There isn't any kind of unifying theme to this week's drops. It seems as if some owners are tired of certain player's performances -- Chris Tillman, Roy Oswalt -- but there's no one who has been cut en masse. Because of that, we're just going to focus on the adds this week, as there are far more unifying moves in that realm.
Miguel Gonzalez, SP (29 percent owned, +20 percent): Gonzalez is a 28-year-old rookie pitching for the Baltimore Orioles, a former Rule 5 pick and Tommy John recipient that's now with his third organization. The O's needed help in their rotation, and Gonzalez had produced in his 44 innings with Triple-A Norfolk, posting a 5.3 K/BB and 1.61 ERA. He hasn't had quite those numbers in the majors, and his current peripherals make it appear as if there won't be a ton of future success, either. At the moment, his ERA is 3.38, but he's striking out hitters at a below-average rate, has a 2.1 K/BB, and has already given up 10 homers in 61 innings, or 1.5 per nine. This isn't to say that this is who he is forever, but once he isn't giving up a .254 batting average on balls in play to compensate for those numbers, are you sure you want to be the one stuck holding him?
Eric Chavez, 3B (31 percent owned, +16 percent): When Alex Rodriguez went down, it meant Eric Chavez was going to get the reps at third base -- at least until he goes down from an injury that, at this point, you're likely just expecting. He hasn't yet, though, and is hitting .303/.362/.547 in his 224 plate appearances. The lefty is hitting on the road and at home, and while he's been useless against his fellow southpaws, righties have been crushed. Snag him if you've got a league with daily moves, as you can bump Chavez from the lineup whenever a left-hander is on the mound. For example, when the Red Sox face the Yankees this weekend and toss both Franklin Morales and Jon Lester at them.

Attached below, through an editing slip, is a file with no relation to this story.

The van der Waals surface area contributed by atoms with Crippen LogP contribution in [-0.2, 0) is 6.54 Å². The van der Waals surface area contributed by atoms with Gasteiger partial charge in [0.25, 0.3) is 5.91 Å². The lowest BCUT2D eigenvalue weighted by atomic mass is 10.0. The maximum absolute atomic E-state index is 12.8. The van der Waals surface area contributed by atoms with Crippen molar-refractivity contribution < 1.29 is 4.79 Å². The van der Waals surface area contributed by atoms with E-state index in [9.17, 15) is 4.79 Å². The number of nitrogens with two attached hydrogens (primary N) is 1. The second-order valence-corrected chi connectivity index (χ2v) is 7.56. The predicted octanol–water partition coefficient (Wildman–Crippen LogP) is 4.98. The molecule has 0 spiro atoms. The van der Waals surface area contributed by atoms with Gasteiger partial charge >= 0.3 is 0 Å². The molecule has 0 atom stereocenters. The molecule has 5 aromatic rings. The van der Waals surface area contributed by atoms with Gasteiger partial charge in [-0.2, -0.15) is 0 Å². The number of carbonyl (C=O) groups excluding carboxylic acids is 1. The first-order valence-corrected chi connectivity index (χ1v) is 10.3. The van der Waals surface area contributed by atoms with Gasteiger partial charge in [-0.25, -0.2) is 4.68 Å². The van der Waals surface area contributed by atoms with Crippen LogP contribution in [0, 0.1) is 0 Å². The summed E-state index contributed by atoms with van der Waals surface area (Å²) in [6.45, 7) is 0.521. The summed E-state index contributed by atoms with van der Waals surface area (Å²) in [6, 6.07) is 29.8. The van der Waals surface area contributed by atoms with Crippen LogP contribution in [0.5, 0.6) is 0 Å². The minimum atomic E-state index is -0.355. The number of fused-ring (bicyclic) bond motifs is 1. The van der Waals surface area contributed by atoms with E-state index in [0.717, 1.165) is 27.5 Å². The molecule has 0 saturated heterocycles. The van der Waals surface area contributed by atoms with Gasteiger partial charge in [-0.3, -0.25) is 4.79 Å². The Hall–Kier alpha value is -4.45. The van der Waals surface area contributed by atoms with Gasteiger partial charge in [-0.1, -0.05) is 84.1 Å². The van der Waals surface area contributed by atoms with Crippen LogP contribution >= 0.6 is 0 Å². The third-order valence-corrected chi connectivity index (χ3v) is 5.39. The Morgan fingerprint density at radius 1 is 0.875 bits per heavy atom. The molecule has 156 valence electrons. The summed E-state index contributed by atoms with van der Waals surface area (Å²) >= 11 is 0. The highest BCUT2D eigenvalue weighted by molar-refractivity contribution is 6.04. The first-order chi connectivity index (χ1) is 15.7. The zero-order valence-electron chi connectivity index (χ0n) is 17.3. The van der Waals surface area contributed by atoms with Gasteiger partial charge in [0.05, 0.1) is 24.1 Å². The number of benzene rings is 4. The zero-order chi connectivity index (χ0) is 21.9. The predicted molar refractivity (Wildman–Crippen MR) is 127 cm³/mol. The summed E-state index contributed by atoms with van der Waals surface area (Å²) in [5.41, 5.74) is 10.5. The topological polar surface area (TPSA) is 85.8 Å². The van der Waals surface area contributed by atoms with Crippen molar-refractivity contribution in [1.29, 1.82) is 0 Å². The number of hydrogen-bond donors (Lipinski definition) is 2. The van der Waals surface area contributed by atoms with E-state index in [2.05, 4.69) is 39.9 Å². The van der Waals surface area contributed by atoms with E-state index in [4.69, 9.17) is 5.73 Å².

Dale Thayer, RP (17 percent owned, +13 percent): It's the same deal as last time. Huston Street is out, Padres turn to Dale Thayer to close. He's not a permanent option, but if you need saves, he can do the trick for a short bit.
Eric Young, OF (15 percent owned, +12 percent): Young is hitting .323/.384/.466 all of a sudden, after not producing much in the way of offense in his previous three seasons. The 27-year-old has picked up more playing time as the year has gone on, and crushed the ball in the last two months. It's hard to say this is going to stick, given that we're talking about less than two full months of offense from a guy whose career has not had very much at all, but he's worth keeping an eye on. As he's owned in just 15 percent of leagues, you likely have some time before you need to even stash.
David Phelps, RP/SP (16 percent owned, +12 percent): Rookie hurler David Phelps has been in the bullpen, but with CC Sabathia injured, the Yankees stuck him in the rotation. He's made four starts on the year, combining for 18 innings, 9.5 strikeouts per nine, and a 2.4 K/BB. The relief work has been better, but he's also looked good as a starter, so he's a pitcher to keep in mind. He might not stick for all of 2012 if it turns out Sabathia doesn't have anything seriously wrong with him, but he's a potential 2013 starting option, if the Yankees do want to keep their team under the luxury tax after all.
Tyler Chatwood, SP (3 percent owned, +2 percent): Chatwood has had a rough season, but his ERA hasn't suffered for it. He's also been oddly productive as of late, dropping his ERA from 8.74 to 4.28 thanks to a 16-inning stretch where he's allowed just two earned runs. Be warned, though, that his BABIP is an unnaturally low .188 in that stretch, and he gave up three unearned runs on top of the others -- still good, but not any real corner-turning here. Also, there's the whole seven walks against six strikeouts in this stretch, too. Don't get fooled.
Jeremy Guthrie, SP (8 percent owned, +3 percent): Guthrie in Kansas City: 31-1/3 innings, 7.5 strikeouts per nine, 3.7 K/BB, 0.9 homers per nine, 104 ERA+. If you were wondering about how awful the combination of a terrible defense and the best hitter's park in the majors was, you can look at Guthrie's 2012. He's a safe bet now that he's back on flat ground. Honestly, in mixed leagues, I'd rather Guthrie than Miguel Gonzalez.